Sunday, May 15, 2011

What Empire Avenue Taught Me About Generosity


Over the past few weeks, I have been pretty active on a new social networking site. The site is called, Empire Avenue.

If you have been following my tweets, updates, blog, and radio show, you probably know something about it. However, did you know that Empire Avenue is much more than a game? It's true, the site encourages "players" to do more on other networks. In case you missed it, I highly recommend that you check out Room 3026 Live: Episode 265 for a wonderful conversation I had with Chris Pirillo, Adriel Hampton, and Laurie DesAutels regarding Empire Avenue's benefit.

It was during this past weekend that something interesting happened. I decided to engage in two events: [X]pendapalooza! and #SocialEmpire Speed Dating (Special thanks to John Gushue, Adriel Hampton, Ryan J. Zeigler, and others for making these events a reality).

In both cases, the idea was to give freely to someone else. With [X]pendapalooza!, players were encouraged to spend eaves (virtual currency) on others in a pay it forward kind of way. Any investments made in you were to be spent on someone else.

With #SocialEmpire Speed Dating, which isn't about dating at all, we were asked to "Like Bomb" someone's Facebook wall. To "Like Bomb" simply means to go down a wall and "Like" everything. It makes for an explosive time!

"You don't have to do a lot, 
you just have to do the right things."

At first, I wasn't sure I wanted to participate, but after a few "Likes" and purchases, it really felt good. At that moment, it dawned on me. How much did it cost me to shed some light to others? A few "Likes," comments, and virtual purchases? Really?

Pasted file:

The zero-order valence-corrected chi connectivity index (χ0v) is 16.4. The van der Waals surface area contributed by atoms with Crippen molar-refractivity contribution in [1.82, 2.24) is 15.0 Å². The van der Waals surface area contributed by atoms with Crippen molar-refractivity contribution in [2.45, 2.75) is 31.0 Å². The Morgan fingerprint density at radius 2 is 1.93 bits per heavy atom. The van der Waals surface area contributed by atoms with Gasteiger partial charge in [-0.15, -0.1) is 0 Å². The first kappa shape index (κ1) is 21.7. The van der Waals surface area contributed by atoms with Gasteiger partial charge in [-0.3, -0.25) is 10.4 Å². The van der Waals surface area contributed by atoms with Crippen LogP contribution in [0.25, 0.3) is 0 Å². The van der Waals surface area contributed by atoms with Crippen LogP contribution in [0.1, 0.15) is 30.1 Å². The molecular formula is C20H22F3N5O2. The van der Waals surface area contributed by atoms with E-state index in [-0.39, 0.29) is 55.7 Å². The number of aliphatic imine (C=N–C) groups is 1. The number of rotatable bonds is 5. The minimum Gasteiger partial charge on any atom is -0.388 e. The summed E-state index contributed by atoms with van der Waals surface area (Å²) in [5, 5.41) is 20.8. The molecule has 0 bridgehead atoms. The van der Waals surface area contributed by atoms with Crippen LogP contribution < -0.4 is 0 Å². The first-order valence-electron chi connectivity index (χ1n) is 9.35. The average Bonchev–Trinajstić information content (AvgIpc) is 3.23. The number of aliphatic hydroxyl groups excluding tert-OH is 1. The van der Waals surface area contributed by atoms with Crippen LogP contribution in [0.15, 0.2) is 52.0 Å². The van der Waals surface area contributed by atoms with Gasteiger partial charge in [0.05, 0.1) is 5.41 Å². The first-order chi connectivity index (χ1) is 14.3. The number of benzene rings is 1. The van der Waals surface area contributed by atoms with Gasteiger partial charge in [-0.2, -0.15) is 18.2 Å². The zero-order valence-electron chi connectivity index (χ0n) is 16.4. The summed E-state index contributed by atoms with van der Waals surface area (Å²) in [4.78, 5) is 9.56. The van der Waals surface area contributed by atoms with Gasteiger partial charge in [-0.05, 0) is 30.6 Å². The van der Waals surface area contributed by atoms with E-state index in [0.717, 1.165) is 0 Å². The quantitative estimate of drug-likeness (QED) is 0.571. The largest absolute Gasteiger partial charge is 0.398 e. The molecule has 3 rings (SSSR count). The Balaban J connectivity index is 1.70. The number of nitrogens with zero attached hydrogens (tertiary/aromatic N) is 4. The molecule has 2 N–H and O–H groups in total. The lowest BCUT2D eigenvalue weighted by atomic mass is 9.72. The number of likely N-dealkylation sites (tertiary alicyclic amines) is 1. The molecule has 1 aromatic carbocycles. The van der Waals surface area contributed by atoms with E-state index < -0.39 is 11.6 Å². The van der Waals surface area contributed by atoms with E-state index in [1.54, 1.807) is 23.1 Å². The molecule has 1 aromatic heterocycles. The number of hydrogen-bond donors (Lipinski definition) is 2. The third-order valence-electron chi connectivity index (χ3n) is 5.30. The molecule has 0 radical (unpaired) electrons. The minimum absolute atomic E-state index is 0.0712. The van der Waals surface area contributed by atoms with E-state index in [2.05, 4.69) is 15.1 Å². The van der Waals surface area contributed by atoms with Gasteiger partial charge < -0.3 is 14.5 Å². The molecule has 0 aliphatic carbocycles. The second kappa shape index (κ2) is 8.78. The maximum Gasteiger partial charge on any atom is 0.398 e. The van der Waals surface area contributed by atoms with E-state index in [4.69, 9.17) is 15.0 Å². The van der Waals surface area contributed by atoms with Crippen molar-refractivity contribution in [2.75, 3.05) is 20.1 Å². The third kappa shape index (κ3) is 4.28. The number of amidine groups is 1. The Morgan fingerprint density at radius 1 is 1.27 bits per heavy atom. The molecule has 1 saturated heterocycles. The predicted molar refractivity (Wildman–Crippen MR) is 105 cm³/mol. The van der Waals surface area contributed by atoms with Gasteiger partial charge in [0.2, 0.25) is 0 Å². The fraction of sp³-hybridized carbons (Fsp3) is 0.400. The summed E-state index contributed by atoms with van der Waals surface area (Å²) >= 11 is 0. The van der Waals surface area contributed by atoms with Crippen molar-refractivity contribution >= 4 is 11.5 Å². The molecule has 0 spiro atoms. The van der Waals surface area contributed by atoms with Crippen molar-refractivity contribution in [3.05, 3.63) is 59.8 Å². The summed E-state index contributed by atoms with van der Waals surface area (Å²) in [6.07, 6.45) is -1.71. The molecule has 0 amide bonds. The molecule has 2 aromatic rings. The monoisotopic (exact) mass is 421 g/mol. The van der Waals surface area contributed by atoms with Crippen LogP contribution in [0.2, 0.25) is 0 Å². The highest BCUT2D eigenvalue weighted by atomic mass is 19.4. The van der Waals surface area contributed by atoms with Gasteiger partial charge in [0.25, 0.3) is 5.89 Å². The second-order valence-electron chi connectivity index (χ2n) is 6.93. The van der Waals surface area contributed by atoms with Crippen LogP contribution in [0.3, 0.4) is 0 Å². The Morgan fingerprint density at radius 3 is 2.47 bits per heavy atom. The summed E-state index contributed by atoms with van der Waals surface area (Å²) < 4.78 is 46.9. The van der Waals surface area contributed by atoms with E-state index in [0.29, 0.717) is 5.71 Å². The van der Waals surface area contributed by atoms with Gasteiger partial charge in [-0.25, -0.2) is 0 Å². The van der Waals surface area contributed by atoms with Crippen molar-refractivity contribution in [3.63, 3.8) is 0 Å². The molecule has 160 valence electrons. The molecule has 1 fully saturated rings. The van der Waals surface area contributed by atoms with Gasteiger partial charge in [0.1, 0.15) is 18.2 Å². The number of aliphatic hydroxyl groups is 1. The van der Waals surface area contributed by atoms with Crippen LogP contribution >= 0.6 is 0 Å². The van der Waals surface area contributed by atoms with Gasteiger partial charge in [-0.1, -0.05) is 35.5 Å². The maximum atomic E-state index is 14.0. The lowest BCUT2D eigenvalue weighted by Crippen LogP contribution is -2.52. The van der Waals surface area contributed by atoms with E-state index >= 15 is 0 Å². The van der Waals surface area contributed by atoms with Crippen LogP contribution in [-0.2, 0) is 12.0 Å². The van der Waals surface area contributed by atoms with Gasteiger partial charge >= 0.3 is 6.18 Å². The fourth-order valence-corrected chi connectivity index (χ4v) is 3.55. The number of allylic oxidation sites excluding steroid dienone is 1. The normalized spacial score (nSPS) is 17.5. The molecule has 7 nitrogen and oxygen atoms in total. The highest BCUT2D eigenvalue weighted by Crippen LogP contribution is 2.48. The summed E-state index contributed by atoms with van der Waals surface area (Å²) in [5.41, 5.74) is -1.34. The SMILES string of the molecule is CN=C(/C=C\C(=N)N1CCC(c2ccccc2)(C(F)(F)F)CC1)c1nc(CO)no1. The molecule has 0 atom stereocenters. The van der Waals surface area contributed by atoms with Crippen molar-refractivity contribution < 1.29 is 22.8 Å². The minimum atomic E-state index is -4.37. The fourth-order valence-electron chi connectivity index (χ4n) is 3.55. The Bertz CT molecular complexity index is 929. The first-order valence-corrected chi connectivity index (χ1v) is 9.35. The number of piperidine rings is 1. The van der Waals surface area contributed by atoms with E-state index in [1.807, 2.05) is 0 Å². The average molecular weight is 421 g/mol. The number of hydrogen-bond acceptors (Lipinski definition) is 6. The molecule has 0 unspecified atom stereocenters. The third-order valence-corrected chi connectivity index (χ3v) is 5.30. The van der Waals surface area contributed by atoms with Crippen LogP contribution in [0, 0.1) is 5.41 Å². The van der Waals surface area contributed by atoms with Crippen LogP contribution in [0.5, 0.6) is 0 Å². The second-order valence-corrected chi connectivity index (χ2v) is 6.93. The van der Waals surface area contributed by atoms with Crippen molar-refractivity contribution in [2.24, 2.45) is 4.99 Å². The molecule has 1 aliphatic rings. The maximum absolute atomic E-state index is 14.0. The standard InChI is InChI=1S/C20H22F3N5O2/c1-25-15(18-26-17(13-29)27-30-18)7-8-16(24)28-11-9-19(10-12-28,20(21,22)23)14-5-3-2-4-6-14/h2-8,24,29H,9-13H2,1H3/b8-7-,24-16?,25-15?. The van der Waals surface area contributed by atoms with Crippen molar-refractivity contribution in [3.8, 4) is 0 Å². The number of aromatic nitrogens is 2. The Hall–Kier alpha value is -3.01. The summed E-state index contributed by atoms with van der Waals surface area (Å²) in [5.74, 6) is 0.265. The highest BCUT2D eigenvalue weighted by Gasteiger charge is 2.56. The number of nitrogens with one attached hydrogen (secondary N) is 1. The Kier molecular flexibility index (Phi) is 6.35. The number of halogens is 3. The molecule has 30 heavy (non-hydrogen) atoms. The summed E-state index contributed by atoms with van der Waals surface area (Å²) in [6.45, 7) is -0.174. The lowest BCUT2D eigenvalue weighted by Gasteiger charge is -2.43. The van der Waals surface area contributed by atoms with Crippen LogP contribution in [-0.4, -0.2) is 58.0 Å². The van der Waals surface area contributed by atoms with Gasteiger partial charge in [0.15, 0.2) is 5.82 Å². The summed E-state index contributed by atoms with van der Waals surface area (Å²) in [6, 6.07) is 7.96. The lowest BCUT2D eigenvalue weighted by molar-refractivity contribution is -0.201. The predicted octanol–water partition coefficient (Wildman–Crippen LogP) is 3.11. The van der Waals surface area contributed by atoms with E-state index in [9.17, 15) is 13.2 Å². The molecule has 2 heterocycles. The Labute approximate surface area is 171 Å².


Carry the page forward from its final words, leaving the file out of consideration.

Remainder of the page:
What would happen if I took this concept of giving and made that an ongoing strategy across all my networks? What if I really made an effort to "Like," comment, and acknowledge the updates offered by others? How much goodwill would that create? I know, it's only Facebook or Twitter, right? Seriously, what would be the outcome of that effort?

As I bring this article to a close, my guess is that by being generous with others online, we learn how to be generous offline as well. If we learn to think of others before we think of ourselves, we are generating a lot of goodwill and positive impressions. 

Sure, Empire Avenue is just a game, but over the past few weeks, it has taught me a lot about generosity and targeted effort. You don't have to do a lot, you just have to do the right things.

Feedback
What do you think? What have you learned from the game? What other ways can you be more generous online? Let me know in the comment section below.

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Damond L. Nollan, M.B.A.

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